As you can see, there are good ways to achieve the goals you want, even using Visual Studio Express. In fact, there are only two things you'll gain from moving up to a paid version of Visual Studio.

  1. You'll get MSTest, if you want it.
  2. You'll be able install extensions/plugins like TestDriven.NET and Resharper.

For someone getting started, I don't think the value proposition is there. Start with the free tools and spend money when you have enough experience to spend it well.

share|improve this answer
Tx Bevan, I think this post is very helpful! I voted you up for it,tx. – Peter Apr 16 '09 at 11:25
  1. IDE (as complete as possible, debugging, refactoring, libraries, intellisense, ...)
    => Sharpdevelop (#develop) an Open Source IDE for .Net with support for multiple languages.
  2. If not in IDE, compiler
    => As mentioned by Jozef
  3. Unit Testing
    => Sharpdevelop, NUnit integrated inside
  4. Documenting (extracting comments eg, cf javadoc)
    => Sharpdevelop, SandCastle and SHFB integrated
  5. Deploying
    => Sharpdevelop, WIX integrated.

Check out all the features for Shardevelop at SharpDevelop Features

Its free to create programs and sell. For fun you can develop some more features inside it :)

share|improve this answer
I have checked now, and voted you up, as well as other very useful answers here Tx all – Peter Apr 13 '09 at 7:50
Gonna give a try into ic#dev ide – Marcos Vasconcelos Apr 10 '14 at 3:58

You can download Visual Studio Express. It includes all that you are asking for. Here is the linky :)

Good luck!


share|improve this answer
It doesn't include unit-test and document generator , also doesn''t have any tools for deployment. – user88637 Apr 12 '09 at 8:03
mm, If think it's a pitty your info seems to be wrong... Why you are claiming that it has unit-testing and doc generator? Or is Yossi mistaking here? – Peter Apr 12 '09 at 8:15
Nah, I'm mistaken. I'm not too familiar with Visual Studio Express. I occasionally use Visual Studio Standard, but mostly I'm a UNIX programmer. I was under false impressions. You guys are correct :) – hahuang65 Apr 12 '09 at 9:06
haha, kudo's, but you still got the points though :-) but you're welcome to it – Peter Apr 12 '09 at 9:25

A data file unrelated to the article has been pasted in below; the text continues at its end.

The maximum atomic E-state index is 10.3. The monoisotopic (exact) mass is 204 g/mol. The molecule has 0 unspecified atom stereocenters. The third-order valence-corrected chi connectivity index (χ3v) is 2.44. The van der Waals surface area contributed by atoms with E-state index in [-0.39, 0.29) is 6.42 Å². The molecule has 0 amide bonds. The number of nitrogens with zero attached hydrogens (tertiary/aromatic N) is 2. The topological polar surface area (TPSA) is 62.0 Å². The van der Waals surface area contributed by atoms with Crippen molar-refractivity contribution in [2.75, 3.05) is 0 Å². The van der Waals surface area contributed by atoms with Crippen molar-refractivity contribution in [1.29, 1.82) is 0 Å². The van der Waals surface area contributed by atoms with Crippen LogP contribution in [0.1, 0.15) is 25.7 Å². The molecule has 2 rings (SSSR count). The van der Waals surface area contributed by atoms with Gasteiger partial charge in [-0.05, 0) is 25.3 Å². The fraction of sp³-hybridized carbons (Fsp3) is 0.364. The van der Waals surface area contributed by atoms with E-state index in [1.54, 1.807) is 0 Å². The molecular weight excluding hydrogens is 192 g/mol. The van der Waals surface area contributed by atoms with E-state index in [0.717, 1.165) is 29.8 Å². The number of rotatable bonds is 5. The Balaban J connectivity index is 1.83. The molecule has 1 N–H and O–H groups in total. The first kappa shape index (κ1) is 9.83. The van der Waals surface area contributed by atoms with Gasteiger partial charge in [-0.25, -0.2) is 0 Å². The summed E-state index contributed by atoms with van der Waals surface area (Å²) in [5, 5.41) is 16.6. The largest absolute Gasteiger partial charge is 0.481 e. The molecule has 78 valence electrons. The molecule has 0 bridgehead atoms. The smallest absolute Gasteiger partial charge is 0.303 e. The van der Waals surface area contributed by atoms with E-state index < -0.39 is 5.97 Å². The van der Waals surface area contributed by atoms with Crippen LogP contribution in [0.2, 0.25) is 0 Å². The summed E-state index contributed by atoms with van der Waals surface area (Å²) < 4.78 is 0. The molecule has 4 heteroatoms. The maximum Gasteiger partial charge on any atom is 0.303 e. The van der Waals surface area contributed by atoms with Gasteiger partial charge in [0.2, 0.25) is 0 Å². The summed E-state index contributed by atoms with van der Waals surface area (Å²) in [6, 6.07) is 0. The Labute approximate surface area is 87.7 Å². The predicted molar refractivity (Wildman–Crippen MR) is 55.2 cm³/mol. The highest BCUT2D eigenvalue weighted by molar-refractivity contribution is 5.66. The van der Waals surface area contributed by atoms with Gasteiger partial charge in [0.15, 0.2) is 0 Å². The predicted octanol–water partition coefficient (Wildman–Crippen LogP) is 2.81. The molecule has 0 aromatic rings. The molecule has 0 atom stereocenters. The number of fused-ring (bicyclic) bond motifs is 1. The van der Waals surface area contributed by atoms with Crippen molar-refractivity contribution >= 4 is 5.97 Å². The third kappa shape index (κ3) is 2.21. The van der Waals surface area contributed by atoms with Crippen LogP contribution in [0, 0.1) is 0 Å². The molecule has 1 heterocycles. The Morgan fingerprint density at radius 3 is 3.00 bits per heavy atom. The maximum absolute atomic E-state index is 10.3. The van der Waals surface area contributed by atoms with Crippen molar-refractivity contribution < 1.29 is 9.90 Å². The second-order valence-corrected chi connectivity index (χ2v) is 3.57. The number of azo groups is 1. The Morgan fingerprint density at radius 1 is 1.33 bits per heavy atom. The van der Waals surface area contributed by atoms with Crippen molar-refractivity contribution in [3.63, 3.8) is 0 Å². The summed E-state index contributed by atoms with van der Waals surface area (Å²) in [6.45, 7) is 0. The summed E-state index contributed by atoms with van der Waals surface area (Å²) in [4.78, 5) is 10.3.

As to deployment, the Express versions use the ClickOnce deployment method. I think that is the only one available. – Chris Dunaway Apr 13 '09 at 15:44
  1. Visual C# express edition
  2. Visual C# express edition
  3. Nunit
  4. SandCastle
  5. Don't know , I'll let someone else answer that.
share|improve this answer
Why using NDoc and NUnit if VS express already has that? Or is the opinion higher up (hahuang65) incorrect? – Peter Apr 12 '09 at 8:13

Look at Visual C# Express for your IDE and compiler, NDoc for your documentation, MbUnit or NUnit for unit testing, and I believe C# Express will handle deployment as well.

share|improve this answer
Tx man, (fyi : I'm reading comparison right now, express has indeed a kind of deployment (clickonce) but no MSI) – Peter Apr 12 '09 at 8:28
In that case, check out Inno (jrsoftware.org/isinfo.php) or Nullsoft's NSIS (nsis.sourceforge.net/Main_Page) – Simon Broadhead Apr 12 '09 at 8:56

Visual Studio 2008 Express, (or Visual C# 2008 Express, if you don't want to use other languages) is a good choice. It's free.

Non-Microsoft, try SharpDevelop

Edit: if you are a student, and your university is MSDN AA certificated, you can get Visual Studio 2008 Professional for free. Yes, free.

share|improve this answer
Indeed, I'm using AA right now, but not forever, hence my question – Peter Apr 12 '09 at 8:11
Even if your university isn't AA certificated, you can get access through DreamSpark, which only requires an ISIC (international student identification card). – Marcel Jackwerth Apr 12 '09 at 10:15


https://www.dreamspark.com/Products/ProductList.aspx (if you're a student:)

share|improve this answer
tx, if you're a student, also check out Vimvq1987, that's the option I'm using right now – Peter Apr 12 '09 at 8:30

Also look at WiX for deploying - this allows you to create MSI files.

share|improve this answer